Difference between revisions of "New Jersey school districts"

From Ballotpedia
Jump to: navigation, search
(Enrollment)
Line 52: Line 52:
 
===Demographics===
 
===Demographics===
 
{{Education k-12 ethnicity New Jersey}}
 
{{Education k-12 ethnicity New Jersey}}
 +
 +
==In the news==
 +
===Newark Superintendent Cami Anderson===
 +
Since 1995, the [[New Jersey]] state government has exercised control over [[Newark Public Schools, New Jersey|Newark Public Schools]]. In 2013, the Newark Students Union led two mass boycotts against state control of the district in April and November, with the April walkout reportedly drawing about 1,000 students.<ref>[http://stream.aljazeera.com/story/201304102124-0022669 ''Al Jazeera,'' "Newark students walkout over cut backs," April 10, 2013]</ref><ref>[http://teacherunderconstruction.com/2013/11/01/newark-students-organize-boycott-demand-local-control-of-schools/ ''Teacher Under Construction,'' "Newark Students Organize Boycott, Demand Local Control of Schools," November 1, 2013]</ref> Superintendent Cami Anderson, who was appointed by [[New Jersey Governor|Governor]] [[Chris Christie]], has put forward a controversial district reform plan labeled "One Newark" that includes school closures, teacher layoffs, Teach for America hirings and changes to the district's enrollment system for both traditional and charter schools.<ref>[http://www.washingtonpost.com/blogs/answer-sheet/wp/2014/02/27/gov-christies-new-crisis-protests-grow-over-state-control-of-newark-schools/ ''The Washington Post'', "Gov. Christie’s new crisis: Protests grow over state control of Newark schools," February 27, 2014]</ref> American Federation of Teachers President Randi Weingarten sent a letter to Governor Christie criticizing Superintendent Anderson's plan to use teacher performance evaluations instead of seniority in deciding which teachers to layoff. She concluded the letter by arguing that the state should relinquish control of the school district.<ref>[http://www.aft.org/newspubs/press/ltr_randi-govchristie022614.cfm ''American Federation of Teachers,'' "Letter from Randi Weingarten to New Jersey Gov. Chris Christie on the school crisis in Newark," February 26, 2014]</ref><ref>[http://www.nj.com/education/2014/02/newark_schools_chief_warns_of_massive_teacher_layoffs_wants_pink_slips_pegged_to_performance.html ''The Star-Ledger,'' "Newark schools chief warns of massive teacher layoffs; wants pink slips tied to performance," February 25, 2014]</ref>
 +
 +
In May 2014, Anderson publicly rejected calls for her resignation and objections to her reforms in an interview with NJTV.<ref>[http://blogs.edweek.org/edweek/District_Dossier/2014/06/despite_criticisms_and_calls_f.html ''Education Week,'' "Despite Calls for Resignation, Newark Superintendent Vows to Stay," June 2, 2014]</ref> In the interview, she stated, "I’m an optimist and I believe our kids deserve us to keep them at the core of every decision and I believe so strongly that we can do what we need to do for our kids that I am absolutely committed to staying the course and putting kids at the core of every decision."<ref>[http://www.njtvonline.org/news/video/in-njtv-exclusive-cami-anderson-says-she-plans-to-stay-on-in-newark/#.U4e_6amEPtA.twitter ''NJTV News,'' "In NJTV Exclusive, Cami Anderson Says She Plans to Stay on in Newark," May 29, 2014]</ref> She received a three-year contract extension from the Christie administration on June 27, 2014.<ref name=andersoncontract>[http://www.nj.com/education/2014/06/nj_officials_renew_contract_of_embattled_newark_schools_chief.html ''The Star-Ledger,'' "NJ officials renew contract of embattled Newark schools chief," June 27, 2014]</ref>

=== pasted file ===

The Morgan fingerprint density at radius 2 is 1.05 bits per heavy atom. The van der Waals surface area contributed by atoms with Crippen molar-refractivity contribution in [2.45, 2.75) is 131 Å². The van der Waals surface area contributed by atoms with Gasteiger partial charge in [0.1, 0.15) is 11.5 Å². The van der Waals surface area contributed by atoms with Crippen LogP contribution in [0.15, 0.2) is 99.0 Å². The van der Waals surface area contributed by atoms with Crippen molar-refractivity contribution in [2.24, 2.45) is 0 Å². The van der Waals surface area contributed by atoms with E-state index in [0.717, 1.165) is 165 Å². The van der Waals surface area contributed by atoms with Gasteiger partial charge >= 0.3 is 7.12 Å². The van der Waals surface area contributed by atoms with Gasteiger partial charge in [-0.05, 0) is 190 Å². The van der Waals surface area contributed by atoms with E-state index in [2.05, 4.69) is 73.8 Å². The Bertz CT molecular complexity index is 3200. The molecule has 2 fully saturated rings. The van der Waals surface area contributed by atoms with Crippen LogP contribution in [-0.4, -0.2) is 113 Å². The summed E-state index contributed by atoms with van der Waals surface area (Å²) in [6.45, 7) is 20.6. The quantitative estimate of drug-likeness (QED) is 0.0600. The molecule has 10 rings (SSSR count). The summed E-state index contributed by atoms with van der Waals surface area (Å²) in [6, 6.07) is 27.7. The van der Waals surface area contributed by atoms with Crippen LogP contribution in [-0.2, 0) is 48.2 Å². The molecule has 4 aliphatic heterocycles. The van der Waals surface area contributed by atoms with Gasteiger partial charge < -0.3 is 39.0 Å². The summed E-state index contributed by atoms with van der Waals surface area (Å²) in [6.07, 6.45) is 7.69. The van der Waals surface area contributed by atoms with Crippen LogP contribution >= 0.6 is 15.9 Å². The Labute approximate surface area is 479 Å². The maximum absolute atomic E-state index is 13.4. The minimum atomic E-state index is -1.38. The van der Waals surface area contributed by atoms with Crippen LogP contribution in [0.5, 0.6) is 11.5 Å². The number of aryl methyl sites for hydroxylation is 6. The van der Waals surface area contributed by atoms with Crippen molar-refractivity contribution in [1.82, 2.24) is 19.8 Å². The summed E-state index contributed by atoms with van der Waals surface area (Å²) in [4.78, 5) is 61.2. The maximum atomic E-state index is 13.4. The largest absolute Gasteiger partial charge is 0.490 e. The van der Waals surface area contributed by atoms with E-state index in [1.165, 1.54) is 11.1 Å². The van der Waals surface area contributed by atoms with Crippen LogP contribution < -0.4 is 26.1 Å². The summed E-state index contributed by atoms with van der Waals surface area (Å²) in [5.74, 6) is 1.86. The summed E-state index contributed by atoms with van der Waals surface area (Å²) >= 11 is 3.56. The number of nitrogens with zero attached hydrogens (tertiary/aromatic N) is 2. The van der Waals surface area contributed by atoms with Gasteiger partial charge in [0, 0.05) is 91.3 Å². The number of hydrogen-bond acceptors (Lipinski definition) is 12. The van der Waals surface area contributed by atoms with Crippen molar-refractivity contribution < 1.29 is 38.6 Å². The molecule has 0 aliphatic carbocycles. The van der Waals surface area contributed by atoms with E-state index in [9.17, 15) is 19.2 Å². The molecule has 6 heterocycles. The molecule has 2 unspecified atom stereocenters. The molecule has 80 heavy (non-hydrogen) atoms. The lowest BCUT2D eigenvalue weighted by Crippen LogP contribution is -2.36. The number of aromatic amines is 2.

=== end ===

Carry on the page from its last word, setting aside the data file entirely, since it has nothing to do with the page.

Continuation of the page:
+
 +
Superintendent Anderson's relationship with the Newark Advisory Board has also grown increasingly contentious. During a January 2014 board meeting with hundreds of parents, residents and district educators in attendance, Superintendent Anderson was heckled continuously by the crowd. AFT President Randi Weingarten also attended to denounce Superintendent Anderson's reform proposals, encouraging the opposition in the crowd by pledging AFT's support and stating, "the nation is watching Newark."<ref>[http://www.njspotlight.com/stories/14/01/29/raucous-newark-crowd-drives-superintendent-from-school-board-meeting/ ''NJ Spotlight,'' "Raucous Newark Crowd Drives Superintendent From School Board Meeting," January 29, 2014]</ref> Superintendent Anderson and her staff left the meeting after community activist Natasha Allen allegedly referred to the superintendent's biracial child by asking, "Do you not want for our brown babies what you want for your brown baby?"<ref>[http://www.huffingtonpost.com/2014/01/29/cami-anderson-brown-baby_n_4689361.html ''The Huffington Post,'' "Newark School Chief Cami Anderson Ditches Rowdy Meeting After Remarks About Her ‘Brown Baby'," January 30, 2014]</ref> In February 2014, Superintendent Anderson announced that she will no longer attend board meetings on the basis that they "are no longer focused on achieving educational outcomes for children."<ref name=nomeetings>[http://www.nj.com/education/2014/02/cami_anderson_newark_schools_superintendent_at_loggerheads_with_school_board.html ''The Star-Ledger,'' "Cami Anderson, Newark schools superintendent, at loggerheads with school board," February 27, 2014]</ref>